Once you have identified your customers, done some detective work to check out your main competitors and positioned yourself relative to them, thus claiming a niche for your company, you are ready to devise a marketing plan for your business venture.
The marketing plan supplies the road map that you will use to reach the target customers. Sales strategy, pricing, product or service positioning, advertising and distribution channels must all be accounted for in relation to what target customers will accept. The idea is to convince customers that buying your services or products will give them benefits that are worth the cost.
Describe how your products or services offer more advantages to the customer than what is offered by competitors. What’s the hook that will bring customers to your door?
Research the product features and attributes that are important to target customers and what they are willing to pay for them. Dig a little deeper and brainstorm the benefits—those unspoken and often emotional motivators that will drive customers to buy from or hire you.
What is the challenge or need that customers face, what is the “pain” that they’re in? Your company must provide solutions that customers determine to be useful. Think about what customers might value in the long run, but remember that tastes and perceived needs are fluid and therefore subject to change
Pricing is a tricky issue, especially for consultants and professional service providers. It may be difficult to find out what competitors charge, so there is no framework for comparison.
If you have relationships with those who hire for similar services, inquire as to what they pay so that you can set your price points. Competitors are unlikely to help you with pricing, but colleagues who offer similar services may give some guidance. If you plan to sell a tangible product, canvass the marketplace and learn how similarly positioned products are priced.
Be advised that it is risky to underprice. In general, it is not a great way to rapidly build a client list or gain market share. In services especially, clients may wonder why your rate is so cheap—are you unqualified? You don’t want to give the impression that you’re less than first rate. Moreover, raising prices in the future may be met with customer resistance.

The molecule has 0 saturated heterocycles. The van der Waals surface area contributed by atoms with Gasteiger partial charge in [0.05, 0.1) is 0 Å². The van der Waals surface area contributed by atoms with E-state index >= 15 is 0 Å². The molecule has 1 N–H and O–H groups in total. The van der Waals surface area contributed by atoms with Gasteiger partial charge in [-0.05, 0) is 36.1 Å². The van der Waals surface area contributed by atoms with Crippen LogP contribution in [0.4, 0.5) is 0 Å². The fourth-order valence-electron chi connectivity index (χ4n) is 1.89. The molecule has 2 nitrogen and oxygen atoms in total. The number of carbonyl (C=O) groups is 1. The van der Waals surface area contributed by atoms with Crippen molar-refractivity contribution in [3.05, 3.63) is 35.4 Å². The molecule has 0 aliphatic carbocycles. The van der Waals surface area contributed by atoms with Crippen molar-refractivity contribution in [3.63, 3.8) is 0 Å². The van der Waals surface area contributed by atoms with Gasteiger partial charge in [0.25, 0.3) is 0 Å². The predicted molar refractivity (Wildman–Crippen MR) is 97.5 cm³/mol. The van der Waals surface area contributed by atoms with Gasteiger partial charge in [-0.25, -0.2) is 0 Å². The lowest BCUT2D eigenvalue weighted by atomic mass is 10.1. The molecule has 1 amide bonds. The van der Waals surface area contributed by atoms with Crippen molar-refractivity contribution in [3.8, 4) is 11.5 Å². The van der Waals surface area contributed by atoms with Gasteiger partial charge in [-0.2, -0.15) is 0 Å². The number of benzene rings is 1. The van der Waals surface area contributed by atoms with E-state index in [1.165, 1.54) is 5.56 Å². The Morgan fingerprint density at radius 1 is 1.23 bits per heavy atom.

Underpricing will also negatively impact your cash flow. You could find yourself spinning your wheels like mad, overwhelmed with lots of orders, but losing money overall because you have not fully accounted for the cost of goods sold, be it product production and marketing costs or the time and creative energy it costs you to fulfill a contract assignment.
Unless you’re in the grocery business, where profit margins are traditionally thin, make sure that your pricing strategy builds in a profit margin that will sustain the business and eventually you too.
Think about how your products or services will flow from their source and reach the target customers. Examine how customers currently buy your type of product.
Do they buy primarily online, from catalogues, from a physical location, by referrals from trusted sources, by contract bids or at trade shows? Can you access the preferred distribution channel? How much will it cost you?
Service providers and Freelance consultants must also develop a distribution strategy, so that potential clients and referral sources can be reached. If you work in professional services, you are on the coattails of the firm’s marketing efforts. However, these days even junior associates are expected to bring in clients.
Networking and other relationship building strategies will be helpful here. Put yourself in the places where clients and good referral sources can be found. Work an expert elevator pitch and see who you can meet. Visibility counts, so speaking opportunities and leadership roles in business groups will also be important for self promotion.
I’ll be back with Part II of Marketing Strategies next week,